Yemen’s Houthi Close in on Aden; President Flees

ADEN (Reuters) -
People flee after gunfire on a street in the southern port city of Aden, Yemen, Wednesday. Yemeni President Abed Rabbo Mansour Hadi fled, as Shiite rebels and their allies advanced on the city where he had taken refuge. (AP Photo/Yassir Hassan)
People flee after gunfire on a street in the southern port city of Aden, Yemen, Wednesday. Yemeni President Abed Rabbo Mansour Hadi fled, as Shiite rebels and their allies advanced on the city where he had taken refuge. (AP Photo/Yassir Hassan)

Houthi militia forces and allied army units seized Aden airport and a nearby air base on Wednesday, tightening their grip on the outskirts of the southern Yemeni city after President Abd-Rabbu Mansour Hadi fled his residence for a safer location.

The United States said Hadi, holed up in Aden since fleeing the Houthi-controlled capital Sanaa last month, was no longer at the compound he has been using as a base. It offered no other details on his movements.

Residents later said looters had entered the residence hours after Hadi vacated it in mid-afternoon for an unknown location. Foreign Minister Riyadh Yaseen and Hadi’s aides said Hadi remained in Aden, in a safe place, without elaborating.

Local officials said troops loyal to Yemen’s ex-president Ali Abdullah Saleh, a powerful ally of the Houthis, had captured Aden airport in late afternoon but that clashes with Hadi supporters were continuing in the vicinity. The airport was closed and all flights were canceled.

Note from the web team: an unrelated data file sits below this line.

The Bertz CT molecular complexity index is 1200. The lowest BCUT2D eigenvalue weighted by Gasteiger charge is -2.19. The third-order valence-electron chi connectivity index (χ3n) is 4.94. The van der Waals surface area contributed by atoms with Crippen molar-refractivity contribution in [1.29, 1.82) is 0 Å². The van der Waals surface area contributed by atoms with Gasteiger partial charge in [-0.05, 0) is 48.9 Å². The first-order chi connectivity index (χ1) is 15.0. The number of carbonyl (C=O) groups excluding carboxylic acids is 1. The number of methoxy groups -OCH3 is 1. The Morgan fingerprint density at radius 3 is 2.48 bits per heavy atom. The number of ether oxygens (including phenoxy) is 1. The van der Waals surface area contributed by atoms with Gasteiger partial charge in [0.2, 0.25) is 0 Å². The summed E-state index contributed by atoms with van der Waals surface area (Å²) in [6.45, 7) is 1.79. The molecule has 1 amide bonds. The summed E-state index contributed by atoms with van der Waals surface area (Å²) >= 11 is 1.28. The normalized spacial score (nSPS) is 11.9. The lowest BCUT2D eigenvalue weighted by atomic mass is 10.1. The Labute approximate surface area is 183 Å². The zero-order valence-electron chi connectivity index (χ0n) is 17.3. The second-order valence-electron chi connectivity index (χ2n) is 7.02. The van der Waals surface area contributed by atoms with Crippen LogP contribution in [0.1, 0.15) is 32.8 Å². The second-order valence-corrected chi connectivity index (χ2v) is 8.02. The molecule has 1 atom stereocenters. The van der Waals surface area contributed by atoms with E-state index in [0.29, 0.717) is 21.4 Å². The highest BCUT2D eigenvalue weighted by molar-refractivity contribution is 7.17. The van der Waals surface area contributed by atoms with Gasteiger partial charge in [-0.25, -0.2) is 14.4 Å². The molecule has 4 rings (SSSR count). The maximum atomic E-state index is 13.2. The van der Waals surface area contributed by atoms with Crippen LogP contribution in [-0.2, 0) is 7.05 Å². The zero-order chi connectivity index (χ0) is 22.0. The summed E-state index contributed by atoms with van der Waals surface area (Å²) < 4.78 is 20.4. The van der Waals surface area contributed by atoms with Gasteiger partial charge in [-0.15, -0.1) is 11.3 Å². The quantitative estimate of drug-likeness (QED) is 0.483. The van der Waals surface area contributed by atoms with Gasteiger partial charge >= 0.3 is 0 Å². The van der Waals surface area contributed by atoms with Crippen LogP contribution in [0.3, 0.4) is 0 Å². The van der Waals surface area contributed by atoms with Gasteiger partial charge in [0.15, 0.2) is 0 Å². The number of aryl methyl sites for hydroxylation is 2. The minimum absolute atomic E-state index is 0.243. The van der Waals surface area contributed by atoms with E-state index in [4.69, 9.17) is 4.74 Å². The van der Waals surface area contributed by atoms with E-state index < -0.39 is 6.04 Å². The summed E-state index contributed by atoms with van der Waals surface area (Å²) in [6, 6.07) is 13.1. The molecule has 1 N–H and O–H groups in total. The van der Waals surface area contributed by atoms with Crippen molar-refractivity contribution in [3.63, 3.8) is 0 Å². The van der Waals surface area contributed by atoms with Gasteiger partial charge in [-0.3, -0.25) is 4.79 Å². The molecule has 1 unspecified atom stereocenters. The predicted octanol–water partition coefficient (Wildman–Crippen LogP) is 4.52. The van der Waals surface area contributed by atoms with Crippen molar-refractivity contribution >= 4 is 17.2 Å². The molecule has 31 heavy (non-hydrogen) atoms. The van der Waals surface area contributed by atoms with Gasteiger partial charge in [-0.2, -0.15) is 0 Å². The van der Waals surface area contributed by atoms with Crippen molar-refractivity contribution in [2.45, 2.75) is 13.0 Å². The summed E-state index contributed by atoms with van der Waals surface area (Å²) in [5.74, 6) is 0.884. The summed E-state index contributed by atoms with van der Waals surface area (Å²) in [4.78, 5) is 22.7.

Yemen’s slide toward civil war has made the country a crucial front in mostly Sunni Saudi Arabia’s rivalry with Shiite Iran, which Riyadh accuses of stirring up sectarian strife through its support for the Houthis.

Sunni Arab monarchies around the region have condemned the Shiite Houthi takeover as a coup and have mooted a military intervention in favor of Hadi in recent days.

U.S. officials say Saudi Arabia is moving heavy military equipment including artillery to areas near its border with Yemen, raising the risk that the Middle East’s top oil power will be drawn into the worsening conflict.

Saudi sources said the build-up, which also included tanks, was purely defensive.

While the battle for Aden is publicly being waged by the Houthi movement, many there believe that the real instigator of the campaign is former president Saleh, a fierce critic of Hadi.

Saleh was the force behind Aden’s previous humiliation in 1994, when as president he crushed a southern secessionist uprising in a short war.

Unlike other regional leaders deposed in the Arab Spring, Saleh was allowed to remain in the country.

Houthi Advance

Army loyalists close to Saleh on Wednesday warned against foreign interference, saying on his party website that Yemen would confront such a move “with all its strength”.

Diplomats say they suspect the Houthis want to take Aden before an Arab summit this weekend, to preempt an expected attempt by Hadi ally Saudi Arabia to rally Arab support at the gathering for military intervention in Yemen.

On Thursday, the Arab League will discuss a proposal by Yemen’s foreign minister, who called on Arab states to intervene militarily to halt the Houthi advance, the regional body’s deputy secretary general said.